A little while ago, Amanda from Lattice Engines interviewed SaaStr on Sales and Marketing Alignment and related topics.
While I hate the term “alignment” from my days as a F500 VP, if the term every were to be used in a useful way in a SaaS start-up, it’s the way your VP Sales and VP Marketing should be joined at the hip.
They should be the Mom and Dad of marketing (no gender attribution intended). If they don’t worktogether like a well-oiled machine — and surprisingly, often they don’t — you’ll have a real problem on your hands trying to scale.
Although many job interview books and articles focus on technical questions, they typically at least touch upon the importance of dress, communication skills, general people skills, and likability. However, there's one aspect that seems rarely discussed relative to its importance: passion.
Some cool pictures of what planets would look like if they were as close to Earth as the moon is. For instance, Mars would look like this:
Via Peter Levine, 4 great lessons from an amazing leader:
I recently had the privilege of hosting a fireside chat with Lieutenant General John Vines, who is regarded as one of the most influential U.S. military leaders of the past twenty years. [...] At the time, he was the only military general to lead combat operations in both Iraq and Afghanistan in the post 9-11 era, overseeing an organization of more than 160,000 troops.
For a man of his stature, he’s refreshingly humble. He jokes that he was the only guy to cause Defense Secretary Donald Rumsfeld to lose his voice from screaming at him in two separate wars. The General is one of those people with whom you want to hang out after spending only a few minutes with him. No wonder he is such an extraordinary leader.
During our conversation there were many leadership lessons from his experience that are highly relevant to entrepreneurs and CEOs.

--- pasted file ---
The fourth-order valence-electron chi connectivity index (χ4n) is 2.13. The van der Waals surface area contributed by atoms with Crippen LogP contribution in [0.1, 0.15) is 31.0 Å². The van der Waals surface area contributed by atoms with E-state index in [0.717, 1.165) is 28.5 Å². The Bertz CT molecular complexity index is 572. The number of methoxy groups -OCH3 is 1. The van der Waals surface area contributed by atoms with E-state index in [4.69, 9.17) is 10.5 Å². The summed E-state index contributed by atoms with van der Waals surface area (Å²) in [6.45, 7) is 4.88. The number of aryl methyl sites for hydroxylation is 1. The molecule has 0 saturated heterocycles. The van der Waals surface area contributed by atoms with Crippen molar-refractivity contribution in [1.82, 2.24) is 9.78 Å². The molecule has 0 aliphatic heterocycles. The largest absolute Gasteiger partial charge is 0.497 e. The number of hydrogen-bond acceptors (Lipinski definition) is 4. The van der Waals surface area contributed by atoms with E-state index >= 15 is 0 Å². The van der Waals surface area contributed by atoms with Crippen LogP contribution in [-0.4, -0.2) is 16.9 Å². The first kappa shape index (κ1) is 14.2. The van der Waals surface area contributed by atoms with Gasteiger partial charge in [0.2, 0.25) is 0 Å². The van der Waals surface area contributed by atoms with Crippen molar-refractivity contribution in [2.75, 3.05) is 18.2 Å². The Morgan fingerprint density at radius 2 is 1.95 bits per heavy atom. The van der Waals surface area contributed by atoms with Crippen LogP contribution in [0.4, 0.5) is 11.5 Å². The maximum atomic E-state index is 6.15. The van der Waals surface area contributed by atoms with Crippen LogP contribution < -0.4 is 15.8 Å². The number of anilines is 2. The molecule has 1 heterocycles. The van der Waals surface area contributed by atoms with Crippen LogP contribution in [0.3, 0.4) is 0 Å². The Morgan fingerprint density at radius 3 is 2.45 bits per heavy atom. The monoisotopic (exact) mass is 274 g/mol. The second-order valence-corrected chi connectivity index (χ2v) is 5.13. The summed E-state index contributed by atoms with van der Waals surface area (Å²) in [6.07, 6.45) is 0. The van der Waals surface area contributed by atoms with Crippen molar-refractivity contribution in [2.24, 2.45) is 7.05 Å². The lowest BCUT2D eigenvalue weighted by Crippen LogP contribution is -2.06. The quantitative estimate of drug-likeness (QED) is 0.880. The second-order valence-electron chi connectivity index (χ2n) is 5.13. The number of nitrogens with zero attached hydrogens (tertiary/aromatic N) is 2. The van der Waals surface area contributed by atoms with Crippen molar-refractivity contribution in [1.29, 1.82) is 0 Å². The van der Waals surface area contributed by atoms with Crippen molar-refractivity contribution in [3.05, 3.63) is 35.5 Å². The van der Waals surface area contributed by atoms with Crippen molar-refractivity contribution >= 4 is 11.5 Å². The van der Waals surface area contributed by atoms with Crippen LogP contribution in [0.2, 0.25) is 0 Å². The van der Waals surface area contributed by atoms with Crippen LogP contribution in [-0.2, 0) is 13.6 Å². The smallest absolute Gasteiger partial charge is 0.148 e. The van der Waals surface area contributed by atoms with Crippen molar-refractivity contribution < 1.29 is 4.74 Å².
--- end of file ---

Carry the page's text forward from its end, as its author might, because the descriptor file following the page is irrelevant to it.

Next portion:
Interesting article on the mechanisms of how experts think:
Adriaan de Groot, a chess master and psychologist, studied expertise by showing a chess position to players of different ranks. He found that grandmasters evaluated few moves and re-evaluated them less often than other players. One grandmaster evaluated one move twice, then evaluated another and played it. It was the best possible move.
This was generally true: Grandmasters never considered moves that were not one of the top five best possible moves. Other players considered moves as poor as twenty-second-best. The less expert the player, the more options they considered, the more evaluations they made, and the worse their eventual move was.
Medium's newsletter is proving to be a great source of interesting content, alongside Quora's.
Great advice from Paul Graham:
One of the most common types of advice we give at Y Combinator is to do things that don't scale. A lot of would-be founders believe that startups either take off or don't. You build something, make it available, and if you've made a better mousetrap, people beat a path to your door as promised. Or they don't, in which case the market must not exist.Actually startups take off because the founders make them take off. There may be a handful that just grew by themselves, but usually it takes some sort of push to get them going. A good metaphor would be the cranks that car engines had before they got electric starters. Once the engine was going, it would keep going, but there was a separate and laborious process to get it going.
Interesting article by Ben Horowitz:
Shared command always seems really attractive to the people at the top of the organization like the CEO and the board: “we have two world-class people, this gives us the best of both worlds! We shouldn’t get caught up in the conventions of years past. We’re all adults. We can get along.” It looks much less attractive to those who do all the work in the organization. To them it looks more like frustration, chaos, and delay.
You have to have one person who will be ultimately responsible for any given decision in the company. And you have to make sure that final decisions are, well, final. Not final-until-someone-else-disagrees-with-you. I definitely agree that taking no decision is much worse than a bad decision made fast. You cannot course-correct unless you have set a direction.
Fred Wilson wrote a couple interesting articles lately:
One of the mistakes I see entrepreneurs make is they move to business model before locking down strategy. The way I like to think about this is get the product right first, then lock down the strategy of the business, then figure out the business model.
Strategy takes what you want to achieve and develops a plan to get there. From strategy you can develop tactics and implement them.
For me, strategy is as much about what you are not going to do as what you are going to do.
Interesting article on sourcing leads:
But for startups, early stage companies and small/medium businesses, uncovering qualified leads on a tight budget is a very different situation, and one that many organizations struggle to figure out. While I am not suggesting we have discovered the holy grail here at Work Market, I am going to share some of the more effective methods that we have used, and look forward to additional comments on what this readership finds successful.